Submitted to: Proceedings of the National Academy of Sciences
Publication Type: Peer Reviewed Journal
Publication Acceptance Date: 4/16/2010
Publication Date: 6/10/2010
Publication URL: http://handle.nal.usda.gov/10113/57353
Citation: Hughes, D.T., Terekhova, D.A., Liou, L., Hovde, C.J., Sahl, J.W., Patankar, A.V., Gonzalez, J.E., Edrington, T.S., Rasko, D.A., Sperandio, V. 2010. Chemical sensing in mammalian host-bacterial commensal associations. Proceedings of the National Academy of Sciences. 107:9831-9836. Interpretive Summary: A wide variety of bacteria live within the gastrointestinal system of cattle. These bacteria use a complex chemical sensing system to communicate with one another and possibly with the host animal. Bacteria, like E. coli O157:H7, respond to specific chemical signals produced by other bacteria within the animal. This research demonstrated that E. coli O157:H7 requires a specific chemical sensing compound, Sdi-A, to colonize within cattle. Interfering with this system of communication may be a means to prevent or reduce colonization of cattle by E. coli O157:H7.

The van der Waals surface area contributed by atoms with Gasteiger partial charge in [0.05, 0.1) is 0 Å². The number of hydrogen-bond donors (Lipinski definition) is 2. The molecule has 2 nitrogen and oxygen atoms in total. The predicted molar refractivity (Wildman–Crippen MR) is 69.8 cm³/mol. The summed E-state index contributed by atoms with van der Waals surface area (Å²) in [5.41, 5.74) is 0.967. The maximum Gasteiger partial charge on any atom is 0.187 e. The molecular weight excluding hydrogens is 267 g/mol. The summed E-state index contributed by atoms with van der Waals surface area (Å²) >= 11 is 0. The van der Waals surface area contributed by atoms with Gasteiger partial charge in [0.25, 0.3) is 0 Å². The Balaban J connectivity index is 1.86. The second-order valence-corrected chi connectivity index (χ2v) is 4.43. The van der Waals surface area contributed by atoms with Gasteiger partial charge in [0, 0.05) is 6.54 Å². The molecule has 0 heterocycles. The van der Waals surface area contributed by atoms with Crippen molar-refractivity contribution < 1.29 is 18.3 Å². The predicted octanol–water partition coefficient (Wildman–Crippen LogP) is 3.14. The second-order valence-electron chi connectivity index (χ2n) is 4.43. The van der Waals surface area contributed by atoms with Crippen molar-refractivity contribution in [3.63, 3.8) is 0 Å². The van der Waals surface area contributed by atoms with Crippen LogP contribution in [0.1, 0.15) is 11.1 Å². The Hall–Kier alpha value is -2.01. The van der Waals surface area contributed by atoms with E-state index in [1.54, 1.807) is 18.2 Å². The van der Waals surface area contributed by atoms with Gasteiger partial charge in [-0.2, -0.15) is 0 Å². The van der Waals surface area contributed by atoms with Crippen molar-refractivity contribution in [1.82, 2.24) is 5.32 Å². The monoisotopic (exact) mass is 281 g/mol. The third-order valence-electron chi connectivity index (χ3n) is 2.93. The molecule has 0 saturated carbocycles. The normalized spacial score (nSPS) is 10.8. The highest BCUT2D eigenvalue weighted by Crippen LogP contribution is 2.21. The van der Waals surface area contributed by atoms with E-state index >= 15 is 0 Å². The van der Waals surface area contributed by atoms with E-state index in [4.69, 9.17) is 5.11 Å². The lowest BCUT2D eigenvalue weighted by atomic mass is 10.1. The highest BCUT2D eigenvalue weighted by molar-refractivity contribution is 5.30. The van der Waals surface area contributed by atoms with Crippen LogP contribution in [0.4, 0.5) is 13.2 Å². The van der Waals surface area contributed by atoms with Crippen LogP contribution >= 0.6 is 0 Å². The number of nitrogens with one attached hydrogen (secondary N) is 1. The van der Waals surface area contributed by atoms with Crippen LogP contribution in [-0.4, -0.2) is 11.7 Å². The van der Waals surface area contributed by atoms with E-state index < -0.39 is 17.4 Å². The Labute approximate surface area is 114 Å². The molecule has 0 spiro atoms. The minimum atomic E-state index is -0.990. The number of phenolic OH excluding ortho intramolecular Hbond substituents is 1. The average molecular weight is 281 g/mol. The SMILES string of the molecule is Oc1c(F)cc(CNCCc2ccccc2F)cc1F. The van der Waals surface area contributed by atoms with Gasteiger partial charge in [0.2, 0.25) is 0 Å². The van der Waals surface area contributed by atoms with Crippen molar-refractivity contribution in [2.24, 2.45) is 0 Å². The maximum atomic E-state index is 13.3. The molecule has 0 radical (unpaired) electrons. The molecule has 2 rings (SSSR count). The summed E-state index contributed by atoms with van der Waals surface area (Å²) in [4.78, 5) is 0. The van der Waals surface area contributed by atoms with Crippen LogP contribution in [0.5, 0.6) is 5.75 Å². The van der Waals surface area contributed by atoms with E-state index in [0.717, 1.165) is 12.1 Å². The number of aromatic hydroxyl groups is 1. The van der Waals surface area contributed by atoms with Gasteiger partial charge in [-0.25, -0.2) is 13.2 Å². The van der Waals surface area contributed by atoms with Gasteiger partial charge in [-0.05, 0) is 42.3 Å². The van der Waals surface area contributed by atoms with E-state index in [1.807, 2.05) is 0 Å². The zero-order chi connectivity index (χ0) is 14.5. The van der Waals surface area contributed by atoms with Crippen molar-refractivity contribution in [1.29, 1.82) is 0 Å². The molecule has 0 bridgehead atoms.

Technical Abstract: The mammalian gastrointestinal (GI) tract is colonized by a complex consortium of bacterial species. Bacteria engage in chemical signaling to coordinate population-wide behavior. However, it is unclear if chemical sensing plays a role in establishing mammalian host–bacterial commensal relationships. Enterohemorrhagic Escherichia coli (EHEC) is a deadly human pathogen but is a member of the GI flora in cattle, its main reservoir. EHEC harbors SdiA, a regulator that senses acyl-homoserine lactones (AHLs) produced by other bacteria. Here, we show that SdiA is necessary for EHEC colonization of cattle and that AHLs are prominent within the bovine rumen but absent in other areas of the GI tract. We also assessed the rumen metagenome of heifers, and we show that it is dominated by Clostridia and/or Bacilli but also harbors Bacteroidetes. Of note, some members of the Bacteroidetes phyla have been previously reported to produce AHLs. SdiA-AHL chemical signaling aids EHEC in gauging these GI environments and promotes adaptation to a commensal lifestyle. We show that chemical sensing in the mammalian GI tract determines the niche specificity for colonization by a commensal bacterium of its natural animal reservoir. Chemical sensing may be a general mechanism used by commensal bacteria to sense and adapt to their mammalian hosts. Additionally, because EHEC is largely prevalent in cattle herds, interference with SdiA-mediated cattle colonization is an exciting alternative to diminish contamination of meat products and cross-contamination of produce crops because of cattle shedding of this human pathogen.